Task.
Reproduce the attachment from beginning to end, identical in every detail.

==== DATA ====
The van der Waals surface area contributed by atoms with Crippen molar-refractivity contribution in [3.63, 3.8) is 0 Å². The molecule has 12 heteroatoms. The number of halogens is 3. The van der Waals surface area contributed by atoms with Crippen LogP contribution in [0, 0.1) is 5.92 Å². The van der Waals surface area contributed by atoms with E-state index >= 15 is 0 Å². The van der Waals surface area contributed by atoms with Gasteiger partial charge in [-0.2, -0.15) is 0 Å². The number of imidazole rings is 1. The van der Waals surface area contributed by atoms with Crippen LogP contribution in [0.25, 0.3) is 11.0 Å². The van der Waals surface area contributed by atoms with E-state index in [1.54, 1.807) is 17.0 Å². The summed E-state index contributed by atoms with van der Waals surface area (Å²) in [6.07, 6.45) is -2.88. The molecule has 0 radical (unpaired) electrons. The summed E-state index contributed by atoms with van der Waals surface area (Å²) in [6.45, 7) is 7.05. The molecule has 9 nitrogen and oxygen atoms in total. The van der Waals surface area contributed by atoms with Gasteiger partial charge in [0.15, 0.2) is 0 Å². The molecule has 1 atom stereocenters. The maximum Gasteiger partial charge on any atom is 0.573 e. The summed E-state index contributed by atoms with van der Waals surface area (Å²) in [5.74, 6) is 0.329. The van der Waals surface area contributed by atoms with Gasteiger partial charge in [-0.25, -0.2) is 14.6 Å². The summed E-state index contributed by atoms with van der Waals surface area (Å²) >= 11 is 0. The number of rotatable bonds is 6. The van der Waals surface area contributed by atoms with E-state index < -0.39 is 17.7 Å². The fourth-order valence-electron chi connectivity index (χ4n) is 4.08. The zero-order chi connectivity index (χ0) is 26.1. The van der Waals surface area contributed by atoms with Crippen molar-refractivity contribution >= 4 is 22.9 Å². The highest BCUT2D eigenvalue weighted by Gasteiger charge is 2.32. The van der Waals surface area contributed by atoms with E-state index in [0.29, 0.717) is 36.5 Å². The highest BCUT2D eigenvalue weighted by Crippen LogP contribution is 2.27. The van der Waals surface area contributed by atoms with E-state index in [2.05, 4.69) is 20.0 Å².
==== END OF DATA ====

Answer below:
The van der Waals surface area contributed by atoms with Crippen molar-refractivity contribution in [3.63, 3.8) is 0 Å². The molecule has 12 heteroatoms. The number of halogens is 3. The van der Waals surface area contributed by atoms with Crippen LogP contribution in [0, 0.1) is 5.92 Å². The van der Waals surface area contributed by atoms with E-state index >= 15 is 0 Å². The van der Waals surface area contributed by atoms with Gasteiger partial charge in [-0.2, -0.15) is 0 Å². The number of imidazole rings is 1. The van der Waals surface area contributed by atoms with Crippen LogP contribution in [0.25, 0.3) is 11.0 Å². The van der Waals surface area contributed by atoms with E-state index in [1.54, 1.807) is 17.0 Å². The summed E-state index contributed by atoms with van der Waals surface area (Å²) in [6.07, 6.45) is -2.88. The molecule has 0 radical (unpaired) electrons. The summed E-state index contributed by atoms with van der Waals surface area (Å²) in [6.45, 7) is 7.05. The molecule has 9 nitrogen and oxygen atoms in total. The van der Waals surface area contributed by atoms with Gasteiger partial charge in [0.15, 0.2) is 0 Å². The molecule has 1 atom stereocenters. The maximum Gasteiger partial charge on any atom is 0.573 e. The summed E-state index contributed by atoms with van der Waals surface area (Å²) in [5.74, 6) is 0.329. The van der Waals surface area contributed by atoms with Gasteiger partial charge in [-0.25, -0.2) is 14.6 Å². The summed E-state index contributed by atoms with van der Waals surface area (Å²) >= 11 is 0. The number of rotatable bonds is 6. The van der Waals surface area contributed by atoms with E-state index < -0.39 is 17.7 Å². The fourth-order valence-electron chi connectivity index (χ4n) is 4.08. The zero-order chi connectivity index (χ0) is 26.1. The van der Waals surface area contributed by atoms with Crippen molar-refractivity contribution >= 4 is 22.9 Å². The highest BCUT2D eigenvalue weighted by Gasteiger charge is 2.32. The van der Waals surface area contributed by atoms with E-state index in [0.29, 0.717) is 36.5 Å². The highest BCUT2D eigenvalue weighted by Crippen LogP contribution is 2.27. The van der Waals surface area contributed by atoms with E-state index in [2.05, 4.69) is 20.0 Å².